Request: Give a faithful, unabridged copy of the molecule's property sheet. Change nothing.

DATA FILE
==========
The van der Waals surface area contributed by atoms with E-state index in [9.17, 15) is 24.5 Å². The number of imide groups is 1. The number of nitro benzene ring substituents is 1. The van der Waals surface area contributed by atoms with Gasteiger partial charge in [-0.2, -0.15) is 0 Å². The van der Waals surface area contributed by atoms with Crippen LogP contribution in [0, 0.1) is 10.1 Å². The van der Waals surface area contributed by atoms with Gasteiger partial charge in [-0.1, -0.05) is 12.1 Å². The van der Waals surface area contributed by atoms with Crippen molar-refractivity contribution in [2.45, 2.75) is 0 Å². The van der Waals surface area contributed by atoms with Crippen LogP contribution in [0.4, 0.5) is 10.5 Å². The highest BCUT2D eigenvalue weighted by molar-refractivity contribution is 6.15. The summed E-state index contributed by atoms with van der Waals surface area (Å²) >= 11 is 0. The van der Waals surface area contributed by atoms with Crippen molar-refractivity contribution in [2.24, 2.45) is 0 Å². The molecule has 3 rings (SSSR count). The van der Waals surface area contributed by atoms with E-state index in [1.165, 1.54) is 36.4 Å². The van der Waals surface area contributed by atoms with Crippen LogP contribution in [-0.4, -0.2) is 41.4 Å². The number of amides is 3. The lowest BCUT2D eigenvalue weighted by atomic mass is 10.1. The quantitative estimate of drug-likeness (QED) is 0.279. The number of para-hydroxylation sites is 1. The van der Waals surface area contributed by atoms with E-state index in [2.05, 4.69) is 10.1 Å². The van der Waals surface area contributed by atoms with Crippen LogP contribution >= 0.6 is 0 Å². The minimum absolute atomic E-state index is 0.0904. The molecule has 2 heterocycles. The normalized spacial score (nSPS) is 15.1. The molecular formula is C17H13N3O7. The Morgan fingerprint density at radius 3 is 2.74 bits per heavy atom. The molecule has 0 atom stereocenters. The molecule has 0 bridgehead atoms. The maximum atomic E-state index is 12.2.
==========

The van der Waals surface area contributed by atoms with E-state index in [9.17, 15) is 24.5 Å². The number of imide groups is 1. The number of nitro benzene ring substituents is 1. The van der Waals surface area contributed by atoms with Gasteiger partial charge in [-0.2, -0.15) is 0 Å². The van der Waals surface area contributed by atoms with Crippen LogP contribution in [0, 0.1) is 10.1 Å². The van der Waals surface area contributed by atoms with Gasteiger partial charge in [-0.1, -0.05) is 12.1 Å². The van der Waals surface area contributed by atoms with Crippen molar-refractivity contribution in [2.45, 2.75) is 0 Å². The van der Waals surface area contributed by atoms with Crippen LogP contribution in [0.4, 0.5) is 10.5 Å². The highest BCUT2D eigenvalue weighted by molar-refractivity contribution is 6.15. The summed E-state index contributed by atoms with van der Waals surface area (Å²) >= 11 is 0. The van der Waals surface area contributed by atoms with Crippen molar-refractivity contribution in [2.24, 2.45) is 0 Å². The molecule has 3 rings (SSSR count). The van der Waals surface area contributed by atoms with E-state index in [1.165, 1.54) is 36.4 Å². The van der Waals surface area contributed by atoms with Crippen LogP contribution in [-0.4, -0.2) is 41.4 Å². The number of amides is 3. The lowest BCUT2D eigenvalue weighted by atomic mass is 10.1. The quantitative estimate of drug-likeness (QED) is 0.279. The number of para-hydroxylation sites is 1. The van der Waals surface area contributed by atoms with E-state index in [2.05, 4.69) is 10.1 Å². The van der Waals surface area contributed by atoms with Crippen LogP contribution >= 0.6 is 0 Å². The minimum absolute atomic E-state index is 0.0904. The molecule has 2 heterocycles. The normalized spacial score (nSPS) is 15.1. The molecular formula is C17H13N3O7. The Morgan fingerprint density at radius 3 is 2.74 bits per heavy atom. The molecule has 0 atom stereocenters. The molecule has 0 bridgehead atoms. The maximum atomic E-state index is 12.2.